I moved every single year in college (actually, sometimes twice in one year) and four times in six years in Dallas. While that alone may not make you think I’m a living-space-hunting-expert, you should also toss in the number of House Hunters, My First Place, For Rent, and Property Virgins episodes I’ve watched religiously. Sadly, none of that vicarious house- and apartment-seeking experience really qualified me to look at places in Budapest.
The main tenet (psst – thanks, Craig, for the spell-check) of real estate still applies – location, location, location. Richie’s been here enough times to have a great feel for the city and to know which metro stops to take to work, but I really knew very little other than the areas we saw when we visited the Bowmans last May. So, since Thursday and Friday of last week were national holidays, and Richie didn’t have to go to work, we spent the days walking around and getting acquainted with our new hometown. Well, let’s be honest. We spent 75% of the days sleeping late, being lazy, and eating. But the other 25% was spent walking. On Friday, we saw four places with our realtor, Judit, and then I saw another three places with her on Monday.
I still won’t pretend to be anywhere near a real estate guru. I sarcastically called myself a “finance guru” to one of my seniors when I was a staff in public accounting, and he proceeded to pepper me with questions from his CFA study materials until I sheepishly admitted that my sarcastic voice sounds much like my normal voice, and I had actually only taken a handful of finance classes. So definitely no gurus here. But we did find several places that we really liked, and we’ve narrowed it down to a few choices – so hopefully we’ll have a “permanent” home here soon! When we do, I’ll post some pictures. Until then, here are a few interesting things we encountered during the search.
- Elevators that go up, but not down – one place we’re considering has a lift, but you can only “call” it from the ground floor. So, once you’re up on your floor, unless the elevator happens to already be there, it’s stair-master time for you. This would not be such a big deal, except that most of the flats we’re looking at are on the 4th or 5th floor (which is actually the 5th or 6th floor, as the ground floor here is floor 0). Richie has been training Lexie to go down stairs, but for the first two or three days, she dug her heels in and flat-out refused to go anywhere near a staircase. Which could be problematic in a flat with no lift.
- Funky smells – all of the apartments we’ve looked at are currently vacant, and some of them have been vacant for a few months. That leads to some interesting smells, which go away once you start running water through the pipes again. However, no one mentioned this to me until probably the 3rd flat that we looked at, so for the first two, I was wondering whether I had gone completely mad since no one else seemed to notice or care about the strange smells emanating from all of the apartments. And then I started to wonder if it was me. I did that awkward thing where you try to smell your clothes/hair to make sure there’s nothing funky going on, and I’m pretty sure sweet Judit saw that, because that’s when I learned about the water thing. Whoops.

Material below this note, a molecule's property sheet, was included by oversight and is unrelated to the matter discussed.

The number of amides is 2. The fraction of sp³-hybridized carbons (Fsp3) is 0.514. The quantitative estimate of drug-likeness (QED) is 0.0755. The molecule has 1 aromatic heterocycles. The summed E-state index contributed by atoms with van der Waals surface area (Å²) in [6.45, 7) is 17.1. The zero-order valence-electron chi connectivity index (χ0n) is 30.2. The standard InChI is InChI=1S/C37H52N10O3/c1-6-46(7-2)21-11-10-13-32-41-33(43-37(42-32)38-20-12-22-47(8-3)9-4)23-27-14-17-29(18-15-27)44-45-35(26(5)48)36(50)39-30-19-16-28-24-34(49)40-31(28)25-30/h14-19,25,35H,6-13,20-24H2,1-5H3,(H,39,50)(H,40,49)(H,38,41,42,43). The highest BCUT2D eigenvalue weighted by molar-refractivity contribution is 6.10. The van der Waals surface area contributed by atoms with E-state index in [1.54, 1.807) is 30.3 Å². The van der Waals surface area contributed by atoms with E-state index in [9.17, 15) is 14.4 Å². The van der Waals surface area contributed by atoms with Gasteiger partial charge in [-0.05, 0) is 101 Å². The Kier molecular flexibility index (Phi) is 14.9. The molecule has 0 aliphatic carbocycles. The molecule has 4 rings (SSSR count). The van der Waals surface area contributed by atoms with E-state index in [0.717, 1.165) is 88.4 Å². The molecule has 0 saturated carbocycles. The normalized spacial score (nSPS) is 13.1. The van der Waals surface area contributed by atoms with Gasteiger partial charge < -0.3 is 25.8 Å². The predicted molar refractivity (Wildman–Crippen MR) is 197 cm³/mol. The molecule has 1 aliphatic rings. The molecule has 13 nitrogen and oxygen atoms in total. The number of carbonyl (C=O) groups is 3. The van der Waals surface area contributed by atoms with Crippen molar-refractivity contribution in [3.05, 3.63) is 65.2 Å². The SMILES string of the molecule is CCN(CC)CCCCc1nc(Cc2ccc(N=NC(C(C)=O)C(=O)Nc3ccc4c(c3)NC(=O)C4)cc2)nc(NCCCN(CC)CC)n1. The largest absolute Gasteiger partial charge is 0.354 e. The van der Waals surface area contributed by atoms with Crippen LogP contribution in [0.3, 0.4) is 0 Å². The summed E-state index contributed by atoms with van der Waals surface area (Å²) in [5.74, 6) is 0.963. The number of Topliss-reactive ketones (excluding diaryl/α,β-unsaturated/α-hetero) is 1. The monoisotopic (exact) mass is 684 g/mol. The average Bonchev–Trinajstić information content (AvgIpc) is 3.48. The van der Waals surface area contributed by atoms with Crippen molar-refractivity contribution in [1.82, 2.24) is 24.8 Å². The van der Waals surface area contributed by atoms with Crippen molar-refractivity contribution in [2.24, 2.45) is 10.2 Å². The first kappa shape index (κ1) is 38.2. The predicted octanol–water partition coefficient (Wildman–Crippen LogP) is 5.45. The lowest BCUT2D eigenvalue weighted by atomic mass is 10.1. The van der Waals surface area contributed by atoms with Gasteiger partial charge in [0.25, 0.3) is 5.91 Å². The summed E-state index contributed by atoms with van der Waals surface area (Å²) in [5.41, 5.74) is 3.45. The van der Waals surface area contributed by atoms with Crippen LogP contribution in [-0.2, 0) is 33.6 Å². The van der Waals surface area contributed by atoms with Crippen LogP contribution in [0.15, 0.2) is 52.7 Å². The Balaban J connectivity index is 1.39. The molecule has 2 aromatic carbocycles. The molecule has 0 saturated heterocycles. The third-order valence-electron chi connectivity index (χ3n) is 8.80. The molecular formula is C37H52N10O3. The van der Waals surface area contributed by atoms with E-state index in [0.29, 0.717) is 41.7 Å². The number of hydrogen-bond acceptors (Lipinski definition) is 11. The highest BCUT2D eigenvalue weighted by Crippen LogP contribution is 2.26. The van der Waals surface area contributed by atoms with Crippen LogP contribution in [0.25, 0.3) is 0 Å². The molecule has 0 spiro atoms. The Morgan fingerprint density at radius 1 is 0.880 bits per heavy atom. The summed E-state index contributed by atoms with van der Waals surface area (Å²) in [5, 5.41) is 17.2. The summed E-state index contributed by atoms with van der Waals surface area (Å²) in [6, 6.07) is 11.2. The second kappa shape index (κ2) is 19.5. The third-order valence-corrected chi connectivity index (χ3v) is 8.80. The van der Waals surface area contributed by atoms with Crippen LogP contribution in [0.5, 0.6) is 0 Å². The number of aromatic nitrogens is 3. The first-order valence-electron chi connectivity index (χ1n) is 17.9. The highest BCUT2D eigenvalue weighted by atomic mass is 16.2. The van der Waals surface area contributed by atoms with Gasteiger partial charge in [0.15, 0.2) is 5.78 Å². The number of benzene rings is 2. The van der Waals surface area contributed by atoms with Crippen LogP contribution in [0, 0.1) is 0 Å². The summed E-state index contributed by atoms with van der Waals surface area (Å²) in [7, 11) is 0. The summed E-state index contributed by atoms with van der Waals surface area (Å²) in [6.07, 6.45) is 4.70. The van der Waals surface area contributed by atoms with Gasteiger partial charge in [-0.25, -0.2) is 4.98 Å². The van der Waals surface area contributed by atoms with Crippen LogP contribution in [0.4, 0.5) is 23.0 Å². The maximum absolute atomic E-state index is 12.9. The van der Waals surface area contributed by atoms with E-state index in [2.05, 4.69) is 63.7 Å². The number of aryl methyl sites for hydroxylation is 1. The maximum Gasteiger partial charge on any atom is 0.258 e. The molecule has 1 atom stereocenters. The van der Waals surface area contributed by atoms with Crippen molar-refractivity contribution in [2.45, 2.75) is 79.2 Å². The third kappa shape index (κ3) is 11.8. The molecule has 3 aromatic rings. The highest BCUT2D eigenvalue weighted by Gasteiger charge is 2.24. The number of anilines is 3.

- Graffiti – since we’re looking at apartments in downtown Pest, we are right in the heart of the city – which means we’re also right in the streets covered in graffiti. At first, I kept making the mental note “Ask Judit about safety – graffiti on the building and in the lobby?” And then I realized that every single building had it. It’s really inescapable, which is probably not at all surprising for people from NYC, but as a girl who grew up in suburbia, it was a bit of an effort to dissociate “scary unsafe place” from “graffiti on walls”. Judit did mention that it’s very difficult for the buildings to have graffiti removed or other repairs made to the exterior / shared spaces like lobbies, as there are many different kinds of owners and tenants with different priorities, and many of them do not have a lot of money, so getting rid of graffiti is just not something they really care about.
On the way home from one of our many neighborhood treks, we stopped in the closest Match (basically the corner grocery store) because Richie wanted to pick up something sweet to snack on. I wandered the aisles aimlessly while he made his choice, until I stumbled on what is apparently the “weird stuff Americans want” aisle and let out a little delighted shriek.
Two of my favorite things that I had no expectation of ever seeing here! Holly and I went on a mad cranberry juice hunt when we visited back in May (we went to at least three stores and searched online) and came to the conclusion that cranberries are just something that Hungarians don’t like or eat. I actually thought about buying a huge stock and putting it in our shipment, until I had visions of everything we own covered in red juice. But they HAVE IT!! I seriously did a little jig in the grocery store. And my beloved Dr Pepper… although it tastes a little bit wrong. Probably because I’ve only drunk Dublin Dr Pepper recently, may it rest in peace. Anyway, this aisle had 3 bottles of Dr Pepper, one carton of the cranberry juice, and I think a can or two of Rotel. It was such a random assortment that I have to think it was the imported goodies aisle. Especially as my juice cost 890 forint (about $4 USD at current rates).
All in all, we are settling in really well here – I can’t wait to have our permanent place so that we (okay, I) can really get in the groove of shopping for groceries and cooking and such.
I also want to let you guys know that I so appreciate all of the prayers and love you have sent our way – I have truly felt it and been so grateful for everyone’s support.